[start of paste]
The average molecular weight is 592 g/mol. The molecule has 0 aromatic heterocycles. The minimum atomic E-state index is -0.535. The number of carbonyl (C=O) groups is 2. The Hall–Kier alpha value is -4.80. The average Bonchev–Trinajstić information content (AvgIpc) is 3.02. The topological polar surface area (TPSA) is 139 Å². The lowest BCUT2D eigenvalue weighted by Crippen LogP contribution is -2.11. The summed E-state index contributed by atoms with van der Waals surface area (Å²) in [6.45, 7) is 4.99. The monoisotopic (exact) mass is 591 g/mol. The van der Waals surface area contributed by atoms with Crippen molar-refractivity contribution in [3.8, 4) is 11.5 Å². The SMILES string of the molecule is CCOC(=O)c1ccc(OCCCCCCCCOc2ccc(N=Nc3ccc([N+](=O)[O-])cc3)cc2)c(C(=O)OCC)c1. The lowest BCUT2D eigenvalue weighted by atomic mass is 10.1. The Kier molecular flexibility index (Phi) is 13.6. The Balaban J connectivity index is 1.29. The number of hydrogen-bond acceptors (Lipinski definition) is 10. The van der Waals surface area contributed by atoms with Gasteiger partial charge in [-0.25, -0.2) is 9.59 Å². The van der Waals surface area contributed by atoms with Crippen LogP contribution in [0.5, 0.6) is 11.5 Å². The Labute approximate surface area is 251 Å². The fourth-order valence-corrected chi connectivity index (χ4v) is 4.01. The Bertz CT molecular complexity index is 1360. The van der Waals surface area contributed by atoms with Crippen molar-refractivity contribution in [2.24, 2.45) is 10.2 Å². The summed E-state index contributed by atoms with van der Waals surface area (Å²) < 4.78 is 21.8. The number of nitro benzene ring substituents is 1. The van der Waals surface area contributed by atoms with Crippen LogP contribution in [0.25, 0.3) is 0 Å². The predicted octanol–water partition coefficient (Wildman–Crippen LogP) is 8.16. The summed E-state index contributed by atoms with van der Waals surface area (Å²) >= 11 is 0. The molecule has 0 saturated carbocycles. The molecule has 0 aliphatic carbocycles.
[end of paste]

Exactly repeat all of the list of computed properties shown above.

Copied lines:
The average molecular weight is 592 g/mol. The molecule has 0 aromatic heterocycles. The minimum atomic E-state index is -0.535. The number of carbonyl (C=O) groups is 2. The Hall–Kier alpha value is -4.80. The average Bonchev–Trinajstić information content (AvgIpc) is 3.02. The topological polar surface area (TPSA) is 139 Å². The lowest BCUT2D eigenvalue weighted by Crippen LogP contribution is -2.11. The summed E-state index contributed by atoms with van der Waals surface area (Å²) in [6.45, 7) is 4.99. The monoisotopic (exact) mass is 591 g/mol. The van der Waals surface area contributed by atoms with Crippen molar-refractivity contribution in [3.8, 4) is 11.5 Å². The SMILES string of the molecule is CCOC(=O)c1ccc(OCCCCCCCCOc2ccc(N=Nc3ccc([N+](=O)[O-])cc3)cc2)c(C(=O)OCC)c1. The lowest BCUT2D eigenvalue weighted by atomic mass is 10.1. The Kier molecular flexibility index (Phi) is 13.6. The Balaban J connectivity index is 1.29. The number of hydrogen-bond acceptors (Lipinski definition) is 10. The van der Waals surface area contributed by atoms with Gasteiger partial charge in [-0.25, -0.2) is 9.59 Å². The van der Waals surface area contributed by atoms with Crippen LogP contribution in [0.5, 0.6) is 11.5 Å². The Labute approximate surface area is 251 Å². The fourth-order valence-corrected chi connectivity index (χ4v) is 4.01. The Bertz CT molecular complexity index is 1360. The van der Waals surface area contributed by atoms with Crippen molar-refractivity contribution in [2.24, 2.45) is 10.2 Å². The summed E-state index contributed by atoms with van der Waals surface area (Å²) < 4.78 is 21.8. The number of nitro benzene ring substituents is 1. The van der Waals surface area contributed by atoms with Crippen LogP contribution in [0.25, 0.3) is 0 Å². The predicted octanol–water partition coefficient (Wildman–Crippen LogP) is 8.16. The summed E-state index contributed by atoms with van der Waals surface area (Å²) >= 11 is 0. The molecule has 0 saturated carbocycles. The molecule has 0 aliphatic carbocycles.